Of course, the influx of al Qaeda has been exacerbated by the ongoing conflict in Libya, one which has sent over 400,000 Libyan refugees fleeing into Tunisia. Regional security officials have long suspected AQIM of using the chaotic environment to smuggle weapons out of Libya into Tunisia, Mali, and Algeria.

In fact, Algerian officials have been calling Libya an open arms market that is being used strictly to strengthen AQIM. The result, according to Algeria’s Foreign Minister Abdelkader Messahel, has been an escalation in clashes between AQIM and the security forces of Tunisia, Algeria, Mali, Mauritania and Niger.

Sadly, al Qaeda doesn’t necessarily need to smuggle too many of its operatives into Tunisia. That’s because shortly after Ben Ali’s ouster in January, some 11,000 inmates escaped from Tunisian prisons, many of whom were captured AQIM and other Salafist insurgents. The latest and most noteworthy escapes came in April when over 800 inmates escaped from two Tunisian prisons; and in May when 58 inmates escaped from the southern Tunisian city of Sfax.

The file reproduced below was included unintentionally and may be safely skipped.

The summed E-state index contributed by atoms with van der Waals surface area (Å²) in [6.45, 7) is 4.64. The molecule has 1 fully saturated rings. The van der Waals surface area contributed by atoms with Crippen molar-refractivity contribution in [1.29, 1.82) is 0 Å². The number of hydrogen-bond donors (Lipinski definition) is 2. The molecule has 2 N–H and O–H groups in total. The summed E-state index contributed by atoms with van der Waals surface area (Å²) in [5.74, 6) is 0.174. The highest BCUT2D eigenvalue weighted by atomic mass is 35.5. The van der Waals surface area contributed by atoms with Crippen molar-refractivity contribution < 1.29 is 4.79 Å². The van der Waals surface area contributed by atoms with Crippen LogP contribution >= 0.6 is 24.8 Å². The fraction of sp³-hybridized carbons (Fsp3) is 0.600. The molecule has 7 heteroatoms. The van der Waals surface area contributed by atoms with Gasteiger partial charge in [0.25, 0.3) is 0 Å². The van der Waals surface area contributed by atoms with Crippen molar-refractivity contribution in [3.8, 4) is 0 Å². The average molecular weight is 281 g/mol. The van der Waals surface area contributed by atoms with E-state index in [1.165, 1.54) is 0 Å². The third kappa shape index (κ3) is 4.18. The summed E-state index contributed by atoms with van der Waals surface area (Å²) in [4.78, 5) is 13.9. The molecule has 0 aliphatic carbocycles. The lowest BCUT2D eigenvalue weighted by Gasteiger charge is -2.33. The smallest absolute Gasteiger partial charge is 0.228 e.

The bitter irony in these events is that the Tunisian ouster of one tyrannical regime may in all likelihood result in an equally, if not more, repressive group in its place. However, while that outcome may be disheartening for many in Tunisia’s pro-democracy movement, it certainly shouldn’t come as a surprise.

It’s a scenario similarly being played out today in Egypt, one in which Egypt’s military has just announced that it will likely move its own parliamentary election from September to November. Unfortunately, one can only delay the inevitable for so long. For Tunisia, its day of reckoning is now in October and the outcomes becoming distressingly clear.

Frank Crimi is a writer living in San Diego, California. You can read more of Frank's work at his blog, www.politicallyunbalanced.com.